Materials, processes, and systems for future energy

DIFFER's research was, is and will be focused on materials, processes, and systems in the fields of solar fuels and fusion energy. In the years 2023 to 2028 we extend our research to other energy applications, we open our facilities to more users, we invest in new facilities and we enhance our relations with academia, applied research, industry, and society.

DIFFER’s mission is to perform leading fundamental research on materials, processes, and systems for a global sustainable energy infrastructure. We host unique user facilities for energy and materials research. We work together with universities, universities of applied sciences, research institutes, and companies that can further develop the technology of our energy research into commercially scalable solutions. In addition, we play an active national and international role in bringing together various parties within the energy community. We believe that only through collaboration can we realize ground-breaking energy solutions for the future.

Focus on four actions

Energy research in the Netherlands is far larger than DIFFER alone. Consequently, DIFFER cannot and should not try to organize the field. However, a major opportunity is emerging for DIFFER to establish relevant partnerships and facilities for stakeholders. Therefore, in our Strategy 2023 – 2028 (pdf) we are focusing on four actions:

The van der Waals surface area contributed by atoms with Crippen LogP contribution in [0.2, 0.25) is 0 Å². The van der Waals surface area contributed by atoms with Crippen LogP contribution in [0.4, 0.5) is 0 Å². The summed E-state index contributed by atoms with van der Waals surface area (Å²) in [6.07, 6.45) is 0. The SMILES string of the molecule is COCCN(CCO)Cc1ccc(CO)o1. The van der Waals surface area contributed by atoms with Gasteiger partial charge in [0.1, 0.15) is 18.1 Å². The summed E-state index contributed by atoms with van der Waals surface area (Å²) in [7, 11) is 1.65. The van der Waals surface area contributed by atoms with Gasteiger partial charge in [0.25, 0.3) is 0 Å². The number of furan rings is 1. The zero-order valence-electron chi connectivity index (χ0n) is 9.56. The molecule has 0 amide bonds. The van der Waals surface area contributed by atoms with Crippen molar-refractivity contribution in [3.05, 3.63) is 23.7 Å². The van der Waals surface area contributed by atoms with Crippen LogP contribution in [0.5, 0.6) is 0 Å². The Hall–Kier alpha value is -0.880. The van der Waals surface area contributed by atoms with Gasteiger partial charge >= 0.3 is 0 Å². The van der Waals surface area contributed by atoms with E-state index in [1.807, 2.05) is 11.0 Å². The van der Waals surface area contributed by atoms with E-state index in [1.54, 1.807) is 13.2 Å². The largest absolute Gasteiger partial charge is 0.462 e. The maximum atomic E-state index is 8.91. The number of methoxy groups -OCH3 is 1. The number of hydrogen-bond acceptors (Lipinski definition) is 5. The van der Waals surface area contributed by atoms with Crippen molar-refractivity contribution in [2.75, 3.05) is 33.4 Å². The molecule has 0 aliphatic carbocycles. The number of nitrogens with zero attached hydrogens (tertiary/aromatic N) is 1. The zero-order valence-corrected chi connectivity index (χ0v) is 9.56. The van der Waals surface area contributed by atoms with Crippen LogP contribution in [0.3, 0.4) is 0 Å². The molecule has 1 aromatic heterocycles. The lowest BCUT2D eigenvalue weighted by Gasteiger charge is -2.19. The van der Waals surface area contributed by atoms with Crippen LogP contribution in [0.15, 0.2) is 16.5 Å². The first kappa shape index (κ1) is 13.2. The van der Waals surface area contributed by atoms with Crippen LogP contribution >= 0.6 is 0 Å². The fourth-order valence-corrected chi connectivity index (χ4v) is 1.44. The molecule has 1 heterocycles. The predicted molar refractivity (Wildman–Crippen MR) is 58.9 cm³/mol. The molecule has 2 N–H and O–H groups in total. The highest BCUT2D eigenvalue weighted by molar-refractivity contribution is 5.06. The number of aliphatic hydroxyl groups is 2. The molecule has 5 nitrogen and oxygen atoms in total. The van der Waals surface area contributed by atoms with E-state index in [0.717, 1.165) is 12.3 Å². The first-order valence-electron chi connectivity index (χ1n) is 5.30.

1. We strengthen our focus on the DIFFER mission
Our research was, is and will be focused on materials, processes, and systems in the fields of solar fuels and fusion energy. Within this context, we extend our research to other energy applications.

2. We open our facilities to more users
Our flagship facilities are Magnum-PSI and Upgraded Pilot-PSI for fusion research, the Ion Beam Facility for materials research for nuclear fusion and fission, and solar fuels. These facilities are highly relevant to academic and private partners in solar fuels and fusion research.

3. We invest in new facilities
Those investments focus on research into materials for energy. They are centered around fabricating and characterizing high-performing materials for energy applications. The results will be fed back to advanced materials modelling, which will provide better selections of candidate materials. We are currently realizing the Liquid Metal Shield Lab to investigate liquid metal walls in fusion reactors. We have decided to realize a Pulsed Laser Deposition Facility with multiple in-situ diagnostics, a system for in-situ and operando ion beam measurements, and a Compact X-ray Facility.

4. We enhance our relations with academia, applied research, industry, and society
We valorize our science in co-development with industry and through technology transfer. We foster the interaction with academia, applied research institutes, society, and private nuclear fusion endeavors, where these are in line with our own scientific interests and strategy.

Text continues after schematic representation of the energy transition.